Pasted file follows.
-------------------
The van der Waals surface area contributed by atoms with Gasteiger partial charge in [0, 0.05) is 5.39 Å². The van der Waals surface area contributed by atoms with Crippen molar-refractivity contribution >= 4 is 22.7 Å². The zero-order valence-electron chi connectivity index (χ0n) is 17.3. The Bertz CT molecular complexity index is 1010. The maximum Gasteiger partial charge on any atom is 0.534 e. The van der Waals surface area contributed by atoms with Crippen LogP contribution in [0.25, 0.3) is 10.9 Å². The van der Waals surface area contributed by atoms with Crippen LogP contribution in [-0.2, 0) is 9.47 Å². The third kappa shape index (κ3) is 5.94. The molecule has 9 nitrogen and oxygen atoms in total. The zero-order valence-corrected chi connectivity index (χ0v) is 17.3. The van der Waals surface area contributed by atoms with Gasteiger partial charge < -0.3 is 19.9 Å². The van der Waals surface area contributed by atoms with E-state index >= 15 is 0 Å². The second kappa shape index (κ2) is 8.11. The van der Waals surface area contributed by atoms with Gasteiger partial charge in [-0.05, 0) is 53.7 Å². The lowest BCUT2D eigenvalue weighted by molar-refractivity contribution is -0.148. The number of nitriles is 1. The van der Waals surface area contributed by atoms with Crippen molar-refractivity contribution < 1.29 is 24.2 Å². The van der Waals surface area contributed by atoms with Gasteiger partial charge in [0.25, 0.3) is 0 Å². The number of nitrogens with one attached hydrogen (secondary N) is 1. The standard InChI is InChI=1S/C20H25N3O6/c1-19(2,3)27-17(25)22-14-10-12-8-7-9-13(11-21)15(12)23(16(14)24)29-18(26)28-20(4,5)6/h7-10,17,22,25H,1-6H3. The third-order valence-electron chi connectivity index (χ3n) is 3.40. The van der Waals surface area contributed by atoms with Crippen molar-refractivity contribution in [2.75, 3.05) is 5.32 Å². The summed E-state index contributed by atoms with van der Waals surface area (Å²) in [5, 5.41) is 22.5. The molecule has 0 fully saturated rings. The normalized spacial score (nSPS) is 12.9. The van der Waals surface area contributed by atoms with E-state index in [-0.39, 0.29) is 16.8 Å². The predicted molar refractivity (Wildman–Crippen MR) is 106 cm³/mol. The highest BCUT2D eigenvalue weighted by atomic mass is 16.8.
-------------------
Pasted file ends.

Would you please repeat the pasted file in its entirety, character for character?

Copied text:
The van der Waals surface area contributed by atoms with Gasteiger partial charge in [0, 0.05) is 5.39 Å². The van der Waals surface area contributed by atoms with Crippen molar-refractivity contribution >= 4 is 22.7 Å². The zero-order valence-electron chi connectivity index (χ0n) is 17.3. The Bertz CT molecular complexity index is 1010. The maximum Gasteiger partial charge on any atom is 0.534 e. The van der Waals surface area contributed by atoms with Crippen LogP contribution in [0.25, 0.3) is 10.9 Å². The van der Waals surface area contributed by atoms with Crippen LogP contribution in [-0.2, 0) is 9.47 Å². The third kappa shape index (κ3) is 5.94. The molecule has 9 nitrogen and oxygen atoms in total. The zero-order valence-corrected chi connectivity index (χ0v) is 17.3. The van der Waals surface area contributed by atoms with Gasteiger partial charge < -0.3 is 19.9 Å². The van der Waals surface area contributed by atoms with E-state index >= 15 is 0 Å². The second kappa shape index (κ2) is 8.11. The van der Waals surface area contributed by atoms with Gasteiger partial charge in [-0.05, 0) is 53.7 Å². The lowest BCUT2D eigenvalue weighted by molar-refractivity contribution is -0.148. The number of nitriles is 1. The van der Waals surface area contributed by atoms with Crippen molar-refractivity contribution < 1.29 is 24.2 Å². The van der Waals surface area contributed by atoms with Gasteiger partial charge in [0.25, 0.3) is 0 Å². The number of nitrogens with one attached hydrogen (secondary N) is 1. The standard InChI is InChI=1S/C20H25N3O6/c1-19(2,3)27-17(25)22-14-10-12-8-7-9-13(11-21)15(12)23(16(14)24)29-18(26)28-20(4,5)6/h7-10,17,22,25H,1-6H3. The third-order valence-electron chi connectivity index (χ3n) is 3.40. The van der Waals surface area contributed by atoms with Crippen molar-refractivity contribution in [2.75, 3.05) is 5.32 Å². The summed E-state index contributed by atoms with van der Waals surface area (Å²) in [5, 5.41) is 22.5. The molecule has 0 fully saturated rings. The normalized spacial score (nSPS) is 12.9. The van der Waals surface area contributed by atoms with E-state index in [-0.39, 0.29) is 16.8 Å². The predicted molar refractivity (Wildman–Crippen MR) is 106 cm³/mol. The highest BCUT2D eigenvalue weighted by atomic mass is 16.8.